I’ve been working on getting a reliable method for two-sided milling on my Nomad. After many tries I arrived at what I think should work reasonably well, but it sometimes doesn’t, and I’m looking for advice.

I use the threaded table and tiger claws for workholding. I started adding the machinist blocks when I noticed that the claws will bite into softer materials (wood, modeling board), causing displacements.

I set my XY zero by placing a woodworker’s square and putting the BitZero (v2) on top. I hold the BitZero carefully with my hand while doing this, as it has tendency to slide off. For Z zero, I remove the square and put the BitZero on the table.

Theoretically, this procedure should give me a WCS with a zero where my blocks meet, at table level. I would expect to get within ±0.1mm of that corner.

Sometimes this works well:

Errors as measured on this piece: 0.10mm X, 0.08mm Y, -0.08mm Z. If I understand my approach correctly, the errors I get on the final piece are *double* the errors in zero position, so this was pretty good.

But sometimes I get disappointing results, like today, where the Y displacement was 2.4mm (indicating a >1mm zero probing error, or other problems).

These two pieces were produced using the exact same procedure. I can’t see any significant differences that would explain the large displacement errors.

I use Fusion 360, with two setups. The first setup has a WCS zero in the corner of the stock. The top is faced, and two edges are milled using a known-to-be-precise endmill, so that I get a precise known corner. For the second setup the piece is flipped around the X axis, and the previously milled corner ends up in the WCS zero point, where the blocks meet.

Now, I’ve eliminated some sources of error: claws biting into material, endmills with diameters that are far from nominal. I don’t know what else I could do.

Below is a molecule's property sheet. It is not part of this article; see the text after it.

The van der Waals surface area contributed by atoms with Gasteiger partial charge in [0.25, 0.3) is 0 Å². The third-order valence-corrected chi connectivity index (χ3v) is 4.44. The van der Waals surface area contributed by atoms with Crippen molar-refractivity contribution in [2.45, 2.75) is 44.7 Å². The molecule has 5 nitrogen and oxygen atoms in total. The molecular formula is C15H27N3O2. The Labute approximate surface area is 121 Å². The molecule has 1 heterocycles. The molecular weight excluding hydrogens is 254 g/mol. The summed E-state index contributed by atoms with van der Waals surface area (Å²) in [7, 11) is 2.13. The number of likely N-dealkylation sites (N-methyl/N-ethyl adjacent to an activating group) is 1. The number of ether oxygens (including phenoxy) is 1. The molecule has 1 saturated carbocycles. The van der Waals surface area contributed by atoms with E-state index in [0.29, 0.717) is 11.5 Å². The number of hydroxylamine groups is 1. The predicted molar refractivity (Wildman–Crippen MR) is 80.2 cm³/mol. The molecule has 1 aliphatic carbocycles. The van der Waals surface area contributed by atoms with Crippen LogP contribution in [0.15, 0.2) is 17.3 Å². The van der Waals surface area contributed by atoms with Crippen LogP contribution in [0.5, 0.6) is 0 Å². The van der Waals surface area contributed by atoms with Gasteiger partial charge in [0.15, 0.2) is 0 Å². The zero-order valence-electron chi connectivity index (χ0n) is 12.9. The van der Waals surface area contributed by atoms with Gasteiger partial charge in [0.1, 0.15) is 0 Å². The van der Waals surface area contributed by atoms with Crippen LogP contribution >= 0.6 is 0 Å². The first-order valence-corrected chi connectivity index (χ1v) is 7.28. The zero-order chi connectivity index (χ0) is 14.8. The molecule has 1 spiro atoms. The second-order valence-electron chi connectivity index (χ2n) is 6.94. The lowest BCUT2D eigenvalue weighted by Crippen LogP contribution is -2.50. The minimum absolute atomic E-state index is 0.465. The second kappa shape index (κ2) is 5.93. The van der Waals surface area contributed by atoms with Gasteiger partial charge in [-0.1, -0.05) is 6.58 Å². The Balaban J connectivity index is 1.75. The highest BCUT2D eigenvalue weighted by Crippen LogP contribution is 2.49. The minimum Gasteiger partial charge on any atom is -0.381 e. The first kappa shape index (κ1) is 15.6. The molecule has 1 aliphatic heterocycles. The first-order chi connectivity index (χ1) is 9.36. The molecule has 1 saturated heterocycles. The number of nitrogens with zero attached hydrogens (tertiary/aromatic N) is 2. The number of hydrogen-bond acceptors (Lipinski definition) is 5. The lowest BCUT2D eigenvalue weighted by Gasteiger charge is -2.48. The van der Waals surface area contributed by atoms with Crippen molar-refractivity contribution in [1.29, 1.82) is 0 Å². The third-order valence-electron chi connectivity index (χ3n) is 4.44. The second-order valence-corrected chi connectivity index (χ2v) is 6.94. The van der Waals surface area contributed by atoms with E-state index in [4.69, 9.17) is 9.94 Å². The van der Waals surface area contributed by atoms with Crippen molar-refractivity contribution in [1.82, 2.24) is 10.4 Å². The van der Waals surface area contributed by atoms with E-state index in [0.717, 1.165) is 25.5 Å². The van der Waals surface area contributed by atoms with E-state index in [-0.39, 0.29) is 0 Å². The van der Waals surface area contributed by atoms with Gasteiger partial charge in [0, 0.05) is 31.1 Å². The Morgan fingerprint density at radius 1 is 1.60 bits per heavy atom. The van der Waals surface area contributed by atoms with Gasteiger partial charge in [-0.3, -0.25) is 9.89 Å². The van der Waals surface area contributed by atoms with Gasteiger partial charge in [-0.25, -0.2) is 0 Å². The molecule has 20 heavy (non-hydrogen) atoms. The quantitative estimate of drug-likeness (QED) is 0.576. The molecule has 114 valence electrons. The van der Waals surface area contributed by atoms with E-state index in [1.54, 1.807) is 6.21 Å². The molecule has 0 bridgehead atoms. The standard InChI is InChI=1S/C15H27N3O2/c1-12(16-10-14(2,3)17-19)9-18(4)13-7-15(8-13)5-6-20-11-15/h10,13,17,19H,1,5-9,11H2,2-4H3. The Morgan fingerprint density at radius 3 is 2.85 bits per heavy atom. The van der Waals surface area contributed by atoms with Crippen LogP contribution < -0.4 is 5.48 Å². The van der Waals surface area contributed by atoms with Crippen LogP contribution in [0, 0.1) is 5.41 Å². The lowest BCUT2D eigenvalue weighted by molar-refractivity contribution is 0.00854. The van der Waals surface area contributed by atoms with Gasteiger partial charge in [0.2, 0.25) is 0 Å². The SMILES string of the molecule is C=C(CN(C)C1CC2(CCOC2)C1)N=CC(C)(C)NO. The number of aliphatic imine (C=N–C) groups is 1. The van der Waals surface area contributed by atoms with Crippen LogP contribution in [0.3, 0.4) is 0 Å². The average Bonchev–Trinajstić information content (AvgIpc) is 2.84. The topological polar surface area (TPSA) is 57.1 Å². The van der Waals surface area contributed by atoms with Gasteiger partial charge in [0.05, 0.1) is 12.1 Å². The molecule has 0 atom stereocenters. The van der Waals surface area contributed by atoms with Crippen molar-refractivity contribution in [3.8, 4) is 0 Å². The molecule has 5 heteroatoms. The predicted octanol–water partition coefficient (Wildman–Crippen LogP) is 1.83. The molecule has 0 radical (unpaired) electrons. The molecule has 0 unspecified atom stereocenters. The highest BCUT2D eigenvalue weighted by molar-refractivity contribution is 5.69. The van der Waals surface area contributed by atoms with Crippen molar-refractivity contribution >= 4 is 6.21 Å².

At this point I mostly suspect the BitZero: I don’t know how precise I should expect it to be, but I’m very suspicious of the XY probing. The Z probing results in consistent (small) cuts into the wasteboard — I asked about that in another thread (BitZero V2 precision), but the discussion diverged into the weeds.

So, any suggestions? I don’t know what I should expect from the BitZero, because there are no specs for it. I haven’t found any probes or edge finders that I can buy in Europe that would work with the Nomad. Most of them have 10mm shanks or larger and the mechanical ones have an RPM limit of 1k.

For XY, I even thought about abusing the BitZero and testing for conduction between the machinist block and the probing pin placed in the spindle. The software isn’t ready for that, but I guess I could do this manually for X and Y, then reposition to 1/2 the probing pin diameter and set the zero there…

Also, before somebody asks: yes, I know about the flip jig. I even have one, but I found that I rarely fit within its (narrow) requirements for stock and work size.

I found an entire thread started by @Moded1952 (Feedback: Nomad after a few months - okay, could be great), who also mentions problems with precise zeroing.

Any suggestions are much appreciated.